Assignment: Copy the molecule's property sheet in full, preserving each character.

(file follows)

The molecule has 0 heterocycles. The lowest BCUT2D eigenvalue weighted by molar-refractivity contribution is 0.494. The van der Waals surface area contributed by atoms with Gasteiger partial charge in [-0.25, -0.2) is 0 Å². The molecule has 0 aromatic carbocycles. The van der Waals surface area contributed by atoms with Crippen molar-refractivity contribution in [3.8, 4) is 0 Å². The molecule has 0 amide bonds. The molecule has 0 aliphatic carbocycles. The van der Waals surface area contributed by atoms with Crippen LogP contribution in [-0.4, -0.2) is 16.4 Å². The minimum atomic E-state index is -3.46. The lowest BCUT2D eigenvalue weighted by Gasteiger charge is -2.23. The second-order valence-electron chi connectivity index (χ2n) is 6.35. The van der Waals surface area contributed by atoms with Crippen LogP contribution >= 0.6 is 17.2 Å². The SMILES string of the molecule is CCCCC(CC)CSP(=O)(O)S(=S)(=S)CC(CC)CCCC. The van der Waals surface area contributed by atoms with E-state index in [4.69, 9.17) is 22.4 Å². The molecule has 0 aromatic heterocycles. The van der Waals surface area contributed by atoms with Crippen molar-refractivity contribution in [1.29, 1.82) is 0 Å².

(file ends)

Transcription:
The molecule has 0 heterocycles. The lowest BCUT2D eigenvalue weighted by molar-refractivity contribution is 0.494. The van der Waals surface area contributed by atoms with Gasteiger partial charge in [-0.25, -0.2) is 0 Å². The molecule has 0 aromatic carbocycles. The van der Waals surface area contributed by atoms with Crippen molar-refractivity contribution in [3.8, 4) is 0 Å². The molecule has 0 amide bonds. The molecule has 0 aliphatic carbocycles. The van der Waals surface area contributed by atoms with Crippen LogP contribution in [-0.4, -0.2) is 16.4 Å². The minimum atomic E-state index is -3.46. The lowest BCUT2D eigenvalue weighted by Gasteiger charge is -2.23. The second-order valence-electron chi connectivity index (χ2n) is 6.35. The van der Waals surface area contributed by atoms with Crippen LogP contribution >= 0.6 is 17.2 Å². The SMILES string of the molecule is CCCCC(CC)CSP(=O)(O)S(=S)(=S)CC(CC)CCCC. The van der Waals surface area contributed by atoms with E-state index in [4.69, 9.17) is 22.4 Å². The molecule has 0 aromatic heterocycles. The van der Waals surface area contributed by atoms with Crippen molar-refractivity contribution in [1.29, 1.82) is 0 Å².